He decided to trade for several canoes and provisions to be ready for the day when he and his men might have to leave to save their lives. The meeting was finished. The Cacique ordered Tano and some other servants to carry the canoes and provisions over to the beach where the ships were stranded.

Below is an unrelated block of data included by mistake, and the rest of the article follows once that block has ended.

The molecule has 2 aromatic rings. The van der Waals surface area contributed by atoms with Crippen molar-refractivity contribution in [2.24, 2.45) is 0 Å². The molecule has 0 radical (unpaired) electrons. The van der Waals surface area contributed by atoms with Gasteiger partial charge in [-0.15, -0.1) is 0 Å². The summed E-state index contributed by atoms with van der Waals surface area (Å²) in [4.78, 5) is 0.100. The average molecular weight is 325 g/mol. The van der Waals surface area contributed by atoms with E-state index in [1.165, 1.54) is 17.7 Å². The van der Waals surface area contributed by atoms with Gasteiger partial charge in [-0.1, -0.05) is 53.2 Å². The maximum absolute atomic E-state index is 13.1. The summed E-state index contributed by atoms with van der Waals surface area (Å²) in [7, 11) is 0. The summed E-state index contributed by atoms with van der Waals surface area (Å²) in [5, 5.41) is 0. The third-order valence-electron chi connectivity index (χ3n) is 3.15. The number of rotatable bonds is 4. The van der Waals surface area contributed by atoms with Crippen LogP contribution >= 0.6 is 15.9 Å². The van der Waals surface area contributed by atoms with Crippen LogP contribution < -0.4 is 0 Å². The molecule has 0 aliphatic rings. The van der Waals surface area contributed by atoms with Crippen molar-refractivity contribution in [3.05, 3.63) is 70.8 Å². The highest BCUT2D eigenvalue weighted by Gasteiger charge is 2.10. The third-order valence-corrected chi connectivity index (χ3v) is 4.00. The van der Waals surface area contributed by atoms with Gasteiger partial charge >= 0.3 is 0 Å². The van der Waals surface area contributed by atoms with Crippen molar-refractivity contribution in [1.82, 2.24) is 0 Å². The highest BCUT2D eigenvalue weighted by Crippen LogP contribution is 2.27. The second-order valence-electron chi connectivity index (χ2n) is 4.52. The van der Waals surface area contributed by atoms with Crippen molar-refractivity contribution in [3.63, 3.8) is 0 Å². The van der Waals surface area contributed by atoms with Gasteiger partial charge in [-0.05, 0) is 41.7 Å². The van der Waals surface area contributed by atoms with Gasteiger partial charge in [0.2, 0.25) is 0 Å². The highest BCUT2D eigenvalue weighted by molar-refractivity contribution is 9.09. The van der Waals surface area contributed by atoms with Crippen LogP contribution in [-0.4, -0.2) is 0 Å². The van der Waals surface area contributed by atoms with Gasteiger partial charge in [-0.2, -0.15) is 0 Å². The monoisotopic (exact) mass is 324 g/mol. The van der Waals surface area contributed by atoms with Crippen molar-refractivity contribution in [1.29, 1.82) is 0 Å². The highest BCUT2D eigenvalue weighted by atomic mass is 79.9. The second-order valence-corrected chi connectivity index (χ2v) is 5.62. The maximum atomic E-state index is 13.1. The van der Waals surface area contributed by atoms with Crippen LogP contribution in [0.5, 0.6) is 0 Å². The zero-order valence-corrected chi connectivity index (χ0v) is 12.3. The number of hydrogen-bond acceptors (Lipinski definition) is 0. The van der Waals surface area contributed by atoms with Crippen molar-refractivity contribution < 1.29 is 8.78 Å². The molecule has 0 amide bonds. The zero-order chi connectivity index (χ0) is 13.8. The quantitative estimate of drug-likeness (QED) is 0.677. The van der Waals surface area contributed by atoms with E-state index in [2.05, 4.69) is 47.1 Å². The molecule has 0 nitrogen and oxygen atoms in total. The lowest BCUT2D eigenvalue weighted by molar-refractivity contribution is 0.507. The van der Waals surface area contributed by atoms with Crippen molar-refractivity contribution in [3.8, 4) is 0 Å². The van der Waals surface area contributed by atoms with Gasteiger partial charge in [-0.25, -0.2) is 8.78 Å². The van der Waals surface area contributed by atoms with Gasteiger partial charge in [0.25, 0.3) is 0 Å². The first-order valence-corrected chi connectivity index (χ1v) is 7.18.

Mutiny! Francisco and Diego Porras and scores of disgruntled sailors seized the canoes and provisions from the beach in the pre-dawn hours. They kidnapped about one hundred of the villagers necessary to paddle the canoes in an attempt to reach Hispanola. They barely had cleared the east end of the island when a large storm approached. The sailors frantically tossed some paddlers overboard to lighten the load. When the terrified Indians clung to the side of the canoes, the sailors chopped off their hands with a cutlass and left them to die in the shark infested waters. The Porras brothers and their followers, having little choice, decided to return and throw themselves on the mercy of Columbus and his sailors. Columbus forgave the sailors for their action but imprisoned the Porras brothers in a storeroom on the Capitana. Now Columbus and his men had no more boats or provisions and the Indians did not want more useless trinkets. The Tainans had decided that these White Gods were no longer powerful and their Cacique began plotting how to kill them. The tension was thick in the air as Columbus and his men knew their days on Saint Jago were numbered. Columbus decided to play his one last trump card.